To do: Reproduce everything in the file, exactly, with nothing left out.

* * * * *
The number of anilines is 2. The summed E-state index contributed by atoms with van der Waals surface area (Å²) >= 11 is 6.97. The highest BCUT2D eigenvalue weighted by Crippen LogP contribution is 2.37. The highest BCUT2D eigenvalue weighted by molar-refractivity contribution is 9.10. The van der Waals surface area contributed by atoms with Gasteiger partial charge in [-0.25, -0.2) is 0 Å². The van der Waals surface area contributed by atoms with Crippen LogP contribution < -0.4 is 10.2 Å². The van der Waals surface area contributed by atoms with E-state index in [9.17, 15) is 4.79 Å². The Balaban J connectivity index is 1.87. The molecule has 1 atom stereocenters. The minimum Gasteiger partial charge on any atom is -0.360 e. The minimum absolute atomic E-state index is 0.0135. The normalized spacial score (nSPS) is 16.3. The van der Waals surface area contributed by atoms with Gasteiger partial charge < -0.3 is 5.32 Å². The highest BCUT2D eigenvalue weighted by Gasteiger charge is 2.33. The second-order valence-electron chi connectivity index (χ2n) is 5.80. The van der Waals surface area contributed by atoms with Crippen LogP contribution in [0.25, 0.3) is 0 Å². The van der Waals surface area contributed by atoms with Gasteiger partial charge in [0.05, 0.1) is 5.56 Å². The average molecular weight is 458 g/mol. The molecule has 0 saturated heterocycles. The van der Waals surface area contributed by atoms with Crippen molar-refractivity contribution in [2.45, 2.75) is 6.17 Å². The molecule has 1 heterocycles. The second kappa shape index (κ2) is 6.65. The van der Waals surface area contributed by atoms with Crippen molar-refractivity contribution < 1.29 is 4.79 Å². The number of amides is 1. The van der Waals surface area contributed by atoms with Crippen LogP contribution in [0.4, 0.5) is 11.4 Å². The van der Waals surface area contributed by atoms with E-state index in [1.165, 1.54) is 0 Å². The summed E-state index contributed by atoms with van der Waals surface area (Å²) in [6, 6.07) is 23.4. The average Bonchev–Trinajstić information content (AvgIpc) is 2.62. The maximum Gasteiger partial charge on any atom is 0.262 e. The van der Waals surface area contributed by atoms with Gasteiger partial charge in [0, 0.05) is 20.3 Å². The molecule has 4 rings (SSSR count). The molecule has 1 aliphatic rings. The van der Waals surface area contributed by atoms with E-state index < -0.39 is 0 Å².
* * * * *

The number of anilines is 2. The summed E-state index contributed by atoms with van der Waals surface area (Å²) >= 11 is 6.97. The highest BCUT2D eigenvalue weighted by Crippen LogP contribution is 2.37. The highest BCUT2D eigenvalue weighted by molar-refractivity contribution is 9.10. The van der Waals surface area contributed by atoms with Gasteiger partial charge in [-0.25, -0.2) is 0 Å². The van der Waals surface area contributed by atoms with Crippen LogP contribution < -0.4 is 10.2 Å². The van der Waals surface area contributed by atoms with E-state index in [9.17, 15) is 4.79 Å². The Balaban J connectivity index is 1.87. The molecule has 1 atom stereocenters. The minimum Gasteiger partial charge on any atom is -0.360 e. The minimum absolute atomic E-state index is 0.0135. The normalized spacial score (nSPS) is 16.3. The van der Waals surface area contributed by atoms with Gasteiger partial charge < -0.3 is 5.32 Å². The highest BCUT2D eigenvalue weighted by Gasteiger charge is 2.33. The second-order valence-electron chi connectivity index (χ2n) is 5.80. The van der Waals surface area contributed by atoms with Crippen LogP contribution in [0.25, 0.3) is 0 Å². The van der Waals surface area contributed by atoms with Gasteiger partial charge in [0.05, 0.1) is 5.56 Å². The average molecular weight is 458 g/mol. The molecule has 0 saturated heterocycles. The van der Waals surface area contributed by atoms with Crippen molar-refractivity contribution in [2.45, 2.75) is 6.17 Å². The molecule has 1 heterocycles. The second kappa shape index (κ2) is 6.65. The van der Waals surface area contributed by atoms with Crippen molar-refractivity contribution < 1.29 is 4.79 Å². The number of amides is 1. The van der Waals surface area contributed by atoms with Crippen LogP contribution in [0.4, 0.5) is 11.4 Å². The van der Waals surface area contributed by atoms with E-state index in [1.165, 1.54) is 0 Å². The summed E-state index contributed by atoms with van der Waals surface area (Å²) in [6, 6.07) is 23.4. The average Bonchev–Trinajstić information content (AvgIpc) is 2.62. The maximum Gasteiger partial charge on any atom is 0.262 e. The van der Waals surface area contributed by atoms with Gasteiger partial charge in [0, 0.05) is 20.3 Å². The molecule has 4 rings (SSSR count). The molecule has 1 aliphatic rings. The van der Waals surface area contributed by atoms with E-state index < -0.39 is 0 Å².